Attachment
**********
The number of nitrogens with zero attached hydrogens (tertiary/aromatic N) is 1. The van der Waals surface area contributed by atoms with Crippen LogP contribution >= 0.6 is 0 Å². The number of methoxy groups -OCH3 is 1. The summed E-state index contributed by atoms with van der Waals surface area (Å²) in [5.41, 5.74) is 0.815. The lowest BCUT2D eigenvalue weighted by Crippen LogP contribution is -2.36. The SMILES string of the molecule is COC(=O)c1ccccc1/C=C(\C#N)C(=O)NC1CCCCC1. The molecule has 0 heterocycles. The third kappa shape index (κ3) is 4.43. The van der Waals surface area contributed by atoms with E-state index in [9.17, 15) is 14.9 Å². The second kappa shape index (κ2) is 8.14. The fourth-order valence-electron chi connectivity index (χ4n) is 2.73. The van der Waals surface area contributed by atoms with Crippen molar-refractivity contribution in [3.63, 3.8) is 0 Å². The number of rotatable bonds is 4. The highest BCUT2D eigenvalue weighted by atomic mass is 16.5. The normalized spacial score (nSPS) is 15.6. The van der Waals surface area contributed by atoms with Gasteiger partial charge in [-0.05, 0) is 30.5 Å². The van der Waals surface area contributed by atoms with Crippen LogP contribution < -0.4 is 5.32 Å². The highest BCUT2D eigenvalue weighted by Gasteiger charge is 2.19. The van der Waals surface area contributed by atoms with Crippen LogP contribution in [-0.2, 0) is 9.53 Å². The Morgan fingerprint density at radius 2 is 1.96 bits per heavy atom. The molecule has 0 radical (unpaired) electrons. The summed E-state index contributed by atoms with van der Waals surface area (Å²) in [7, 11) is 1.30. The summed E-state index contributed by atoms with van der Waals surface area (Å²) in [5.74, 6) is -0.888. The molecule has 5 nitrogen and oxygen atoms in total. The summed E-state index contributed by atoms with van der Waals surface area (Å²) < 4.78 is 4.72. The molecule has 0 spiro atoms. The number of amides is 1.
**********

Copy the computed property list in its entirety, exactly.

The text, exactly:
The number of nitrogens with zero attached hydrogens (tertiary/aromatic N) is 1. The van der Waals surface area contributed by atoms with Crippen LogP contribution >= 0.6 is 0 Å². The number of methoxy groups -OCH3 is 1. The summed E-state index contributed by atoms with van der Waals surface area (Å²) in [5.41, 5.74) is 0.815. The lowest BCUT2D eigenvalue weighted by Crippen LogP contribution is -2.36. The SMILES string of the molecule is COC(=O)c1ccccc1/C=C(\C#N)C(=O)NC1CCCCC1. The molecule has 0 heterocycles. The third kappa shape index (κ3) is 4.43. The van der Waals surface area contributed by atoms with E-state index in [9.17, 15) is 14.9 Å². The second kappa shape index (κ2) is 8.14. The fourth-order valence-electron chi connectivity index (χ4n) is 2.73. The van der Waals surface area contributed by atoms with Crippen molar-refractivity contribution in [3.63, 3.8) is 0 Å². The number of rotatable bonds is 4. The highest BCUT2D eigenvalue weighted by atomic mass is 16.5. The normalized spacial score (nSPS) is 15.6. The van der Waals surface area contributed by atoms with Gasteiger partial charge in [-0.05, 0) is 30.5 Å². The van der Waals surface area contributed by atoms with Crippen LogP contribution < -0.4 is 5.32 Å². The highest BCUT2D eigenvalue weighted by Gasteiger charge is 2.19. The van der Waals surface area contributed by atoms with Crippen LogP contribution in [-0.2, 0) is 9.53 Å². The Morgan fingerprint density at radius 2 is 1.96 bits per heavy atom. The molecule has 0 radical (unpaired) electrons. The summed E-state index contributed by atoms with van der Waals surface area (Å²) in [7, 11) is 1.30. The summed E-state index contributed by atoms with van der Waals surface area (Å²) in [5.74, 6) is -0.888. The molecule has 5 nitrogen and oxygen atoms in total. The summed E-state index contributed by atoms with van der Waals surface area (Å²) < 4.78 is 4.72. The molecule has 0 spiro atoms. The number of amides is 1.